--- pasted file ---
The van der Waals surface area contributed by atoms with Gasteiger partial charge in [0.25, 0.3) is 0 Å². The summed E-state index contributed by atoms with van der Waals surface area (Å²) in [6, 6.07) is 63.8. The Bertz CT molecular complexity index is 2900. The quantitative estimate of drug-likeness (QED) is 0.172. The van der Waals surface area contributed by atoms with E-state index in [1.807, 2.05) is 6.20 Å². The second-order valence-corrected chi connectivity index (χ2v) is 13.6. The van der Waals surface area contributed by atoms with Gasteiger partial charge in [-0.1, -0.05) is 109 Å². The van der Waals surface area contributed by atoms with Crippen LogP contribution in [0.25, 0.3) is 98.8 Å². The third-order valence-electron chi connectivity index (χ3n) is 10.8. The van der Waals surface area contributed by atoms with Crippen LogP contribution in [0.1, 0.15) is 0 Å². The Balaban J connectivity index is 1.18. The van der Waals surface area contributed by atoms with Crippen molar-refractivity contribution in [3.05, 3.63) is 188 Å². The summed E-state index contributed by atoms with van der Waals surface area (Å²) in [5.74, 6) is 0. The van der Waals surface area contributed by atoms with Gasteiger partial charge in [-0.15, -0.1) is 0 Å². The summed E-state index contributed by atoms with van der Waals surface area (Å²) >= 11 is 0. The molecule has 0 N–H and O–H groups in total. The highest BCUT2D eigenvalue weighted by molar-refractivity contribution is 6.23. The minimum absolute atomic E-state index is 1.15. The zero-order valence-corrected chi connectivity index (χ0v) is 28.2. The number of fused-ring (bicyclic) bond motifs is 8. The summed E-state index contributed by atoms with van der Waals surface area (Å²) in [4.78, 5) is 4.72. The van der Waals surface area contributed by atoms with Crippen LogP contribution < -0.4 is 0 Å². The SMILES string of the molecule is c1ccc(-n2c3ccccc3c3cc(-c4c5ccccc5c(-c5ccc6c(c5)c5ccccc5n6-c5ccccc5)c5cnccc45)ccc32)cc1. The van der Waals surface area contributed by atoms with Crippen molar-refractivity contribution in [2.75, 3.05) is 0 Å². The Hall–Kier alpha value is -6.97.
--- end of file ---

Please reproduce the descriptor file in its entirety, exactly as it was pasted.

The van der Waals surface area contributed by atoms with Gasteiger partial charge in [0.25, 0.3) is 0 Å². The summed E-state index contributed by atoms with van der Waals surface area (Å²) in [6, 6.07) is 63.8. The Bertz CT molecular complexity index is 2900. The quantitative estimate of drug-likeness (QED) is 0.172. The van der Waals surface area contributed by atoms with E-state index in [1.807, 2.05) is 6.20 Å². The second-order valence-corrected chi connectivity index (χ2v) is 13.6. The van der Waals surface area contributed by atoms with Gasteiger partial charge in [-0.1, -0.05) is 109 Å². The van der Waals surface area contributed by atoms with Crippen LogP contribution in [0.25, 0.3) is 98.8 Å². The third-order valence-electron chi connectivity index (χ3n) is 10.8. The van der Waals surface area contributed by atoms with Crippen LogP contribution in [0.1, 0.15) is 0 Å². The Balaban J connectivity index is 1.18. The van der Waals surface area contributed by atoms with Crippen molar-refractivity contribution in [3.05, 3.63) is 188 Å². The summed E-state index contributed by atoms with van der Waals surface area (Å²) in [5.74, 6) is 0. The van der Waals surface area contributed by atoms with Gasteiger partial charge in [-0.15, -0.1) is 0 Å². The summed E-state index contributed by atoms with van der Waals surface area (Å²) >= 11 is 0. The molecule has 0 N–H and O–H groups in total. The highest BCUT2D eigenvalue weighted by molar-refractivity contribution is 6.23. The minimum absolute atomic E-state index is 1.15. The zero-order valence-corrected chi connectivity index (χ0v) is 28.2. The number of fused-ring (bicyclic) bond motifs is 8. The summed E-state index contributed by atoms with van der Waals surface area (Å²) in [4.78, 5) is 4.72. The van der Waals surface area contributed by atoms with Crippen LogP contribution < -0.4 is 0 Å². The SMILES string of the molecule is c1ccc(-n2c3ccccc3c3cc(-c4c5ccccc5c(-c5ccc6c(c5)c5ccccc5n6-c5ccccc5)c5cnccc45)ccc32)cc1. The van der Waals surface area contributed by atoms with Crippen molar-refractivity contribution in [2.75, 3.05) is 0 Å². The Hall–Kier alpha value is -6.97.